Background: Case management is believed to promote continuity of care and decrease hospitalization rates, although few controlled trials have tested this approach.
Objective: To assess the effectiveness of a standardized telephonic case-management intervention in decreasing resource use in patients with chronic heart failure.
Methods: A randomized controlled clinical trial was used to assess the effect of telephonic case management on resource use. Patients were identified at hospitalization and assigned to receive 6 months of intervention (n = 130) or usual care (n = 228) based on the group to which their physician was randomized. Hospitalization rates, readmission rates, hospital days, days to first rehospitalization, multiple readmissions, emergency department visits, inpatient costs, outpatient resource use, and patient satisfaction were measured at 3 and 6 months.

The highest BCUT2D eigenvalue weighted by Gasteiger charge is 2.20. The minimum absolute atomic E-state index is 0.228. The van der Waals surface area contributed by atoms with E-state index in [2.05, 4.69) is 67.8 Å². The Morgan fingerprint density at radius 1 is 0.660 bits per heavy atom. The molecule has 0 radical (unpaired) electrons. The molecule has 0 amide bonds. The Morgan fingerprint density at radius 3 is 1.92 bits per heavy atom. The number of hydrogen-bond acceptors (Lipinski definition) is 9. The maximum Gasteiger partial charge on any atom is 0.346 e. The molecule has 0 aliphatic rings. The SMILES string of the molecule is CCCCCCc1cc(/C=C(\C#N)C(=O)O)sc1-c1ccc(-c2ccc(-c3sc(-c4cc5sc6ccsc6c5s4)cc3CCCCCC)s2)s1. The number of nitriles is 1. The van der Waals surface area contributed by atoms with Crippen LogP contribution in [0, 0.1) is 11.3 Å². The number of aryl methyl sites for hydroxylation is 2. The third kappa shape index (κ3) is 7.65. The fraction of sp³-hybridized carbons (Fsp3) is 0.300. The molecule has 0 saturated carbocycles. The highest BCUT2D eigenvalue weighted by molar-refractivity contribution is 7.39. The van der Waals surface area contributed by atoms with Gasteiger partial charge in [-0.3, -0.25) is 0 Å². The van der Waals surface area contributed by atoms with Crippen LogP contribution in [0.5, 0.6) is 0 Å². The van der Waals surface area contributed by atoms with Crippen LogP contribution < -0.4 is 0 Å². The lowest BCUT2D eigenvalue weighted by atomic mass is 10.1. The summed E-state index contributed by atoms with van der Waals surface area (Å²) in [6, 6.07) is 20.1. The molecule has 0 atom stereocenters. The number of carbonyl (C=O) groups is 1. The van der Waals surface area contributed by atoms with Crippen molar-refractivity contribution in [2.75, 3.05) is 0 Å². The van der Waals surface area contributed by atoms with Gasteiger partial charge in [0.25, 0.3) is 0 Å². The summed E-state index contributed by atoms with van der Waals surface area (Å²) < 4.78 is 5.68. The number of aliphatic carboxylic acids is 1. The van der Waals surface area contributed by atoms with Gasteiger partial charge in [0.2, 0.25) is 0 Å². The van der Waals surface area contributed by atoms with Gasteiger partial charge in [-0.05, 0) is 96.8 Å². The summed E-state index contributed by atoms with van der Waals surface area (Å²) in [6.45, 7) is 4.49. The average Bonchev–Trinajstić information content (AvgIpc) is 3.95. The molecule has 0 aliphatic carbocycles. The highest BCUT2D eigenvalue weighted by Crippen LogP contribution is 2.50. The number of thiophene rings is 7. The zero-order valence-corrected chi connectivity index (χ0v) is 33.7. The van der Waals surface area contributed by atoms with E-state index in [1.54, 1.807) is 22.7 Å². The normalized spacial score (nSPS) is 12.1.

Results: The heart failure hospitalization rate was 45.7% lower in the intervention group at 3 months (P =.03) and 47.8% lower at 6 months (P =.01). Heart failure hospital days (P =.03) and multiple readmissions (P =.03) were significantly lower in the intervention group at 6 months. Inpatient heart failure costs were 45.5% lower at 6 months (P =.04). A cost saving was realized even after intervention costs were deducted. There was no evidence of cost shifting to the outpatient setting. Patient satisfaction with care was higher in the intervention group.
Conclusions: The reduction in hospitalizations, costs, and other resource use achieved using standardized telephonic case management in the early months after a heart failure admission is greater than that usually achieved with pharmaceutical therapy and comparable with other disease management approaches.